The winds that toppled British Prime Minister Liz Truss are omens of a bigger storm that could drag the next government into a whirlwind of turmoil. With Rishi Sunak as Premier, the political landscape in Britain is bound to change. Born to Indian immigrants who came to the United Kingdom in the sixties, Sunak will set a historic first in the country, which has rarely, if ever, seen a non-English government leader in its history.
Lebanon is on the brink of collapse. Some say Lebanon has collapsed already. All economic indicators speak to a dramatic situation: hyperinflation, loss of purchasing power, growing poverty, brain drain and a disappearing middle class, the backbone of Lebanese society. Lebanese do not need economic indicators. They feel what is happening on a daily basis.
When does a country become designated as a narco-state? Have Lebanon and Syria already reached that stage? The simple definition of such a state is that drugs are openly traded with the approval or even protection of the government. So, the answer is simple: The growing Captagon trade has made these two countries narco-states.
Teressa Walid is a mother of three who works as a nurse in the epidemiology department of Rafik Hariri University Hospital, Lebanon’s largest public hospital, located on the outskirts of Beirut. Like most Lebanese, she is struggling to survive in the midst of the worst financial crisis in the country’s history, which has seen a substantial deterioration in living conditions. Electricity, clean water, medicine, and fuel are in short supply, the Lebanese currency has lost 90 percent of its value and inflation has soared to triple digits. As a result, more than 80 percent of the country’s population now find themselves living below the poverty line.
Justice Minister Henri Khoury has walked the walk. He announced Tuesday, after a meeting with President Michel Aoun, that a judge would be appointed shortly to address the “urgent matters” related to the probe into the Aug. 4 Beirut port explosion, especially the fate of detainees in the case.
Lebanon is suffering in the throes of one of the largest economic collapses of modern times as it struggles to recover from a disastrous peacetime blast that devastated the Beirut port and whole neighborhoods in August 2020. Presidential elections in the fall could influence the course of the country for years to come. The next few months deserve particular domestic and international attention to help Lebanon move toward socioeconomic recovery.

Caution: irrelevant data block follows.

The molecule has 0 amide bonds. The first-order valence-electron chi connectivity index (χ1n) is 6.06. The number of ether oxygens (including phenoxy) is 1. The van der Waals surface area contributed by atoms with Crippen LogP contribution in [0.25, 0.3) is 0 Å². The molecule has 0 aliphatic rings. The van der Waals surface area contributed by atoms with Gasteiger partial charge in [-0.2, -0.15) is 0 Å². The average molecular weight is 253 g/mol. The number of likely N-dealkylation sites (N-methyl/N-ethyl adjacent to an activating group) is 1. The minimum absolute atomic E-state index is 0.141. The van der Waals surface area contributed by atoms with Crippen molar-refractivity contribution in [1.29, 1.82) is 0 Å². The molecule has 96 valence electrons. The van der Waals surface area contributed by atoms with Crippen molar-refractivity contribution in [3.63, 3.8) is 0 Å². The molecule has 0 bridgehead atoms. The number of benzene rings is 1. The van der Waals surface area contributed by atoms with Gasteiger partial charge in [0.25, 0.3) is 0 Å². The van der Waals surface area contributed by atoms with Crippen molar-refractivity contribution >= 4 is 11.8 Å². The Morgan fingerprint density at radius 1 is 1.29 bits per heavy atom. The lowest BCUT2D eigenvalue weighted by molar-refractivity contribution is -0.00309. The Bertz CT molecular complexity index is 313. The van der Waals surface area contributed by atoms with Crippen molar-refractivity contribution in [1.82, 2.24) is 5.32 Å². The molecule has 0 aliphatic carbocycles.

Lebanon’s nonstate actors, charities and international donors have always had an important role to play in picking up the government’s slack. Ever since a brief renaissance following the end of the country’s civil war, Lebanon’s governments have been characterized by inefficiency and corruption, constrained by powerful militias and the political movements they represent.
The recent extensive armed confrontations, the storming of the Presidential Palace that is a state symbol, and the casualties have all made Baghdad a more dangerous city than before. Despite the army’s intervention, the removal of road blockades, and the cessation of clashes, Iraq’s near future is still hard to predict as long as its disputes remain unresolved.
On Thursday, Lebanon will enter the two-month constitutional period during which parliament must elect a successor to President Michel Aoun. Revealingly, Hezbollah has adopted a different attitude than the one six years ago, when it had provoked a debilitating two-year presidential vacuum as leverage to bring Mr Aoun to office.
Last Thursday marked the second anniversary of the massive explosion in Beirut port that was caused by a large stockpile of ammonium nitrate stored in warehouses. According to the UN, the powerful blast killed more than 200 people, damaged 77,000 apartments, wounded 7,000 people and displaced over 300,000 more, at least 80,000 of whom were children.
When Russia invaded Ukraine in February, many observers expected that Russia’s military would make quick work of President Vladimir Putin’s mission: to capture the country’s capital, Kyiv, depose its democratically elected government and restore Ukraine to Moscow’s control.
Two years after Beirut’s port catastrophe — which was an apt metaphor for the wider state of Lebanon —the port’s huge grain silos continue to disintegrate and toxic fires feed upon their decomposing contents, terrorizing locals and prompting fears about stinking clouds of carcinogenic dust visiting new afflictions upon a capital city that has been brutally stripped of its soul.
Last Thursday, the day of the second anniversary of the Beirut port blast, was the day that it became conclusively certain that the Lebanese have been expelled to nature and that they must manage their affairs there, not in a state of laws or through socialization.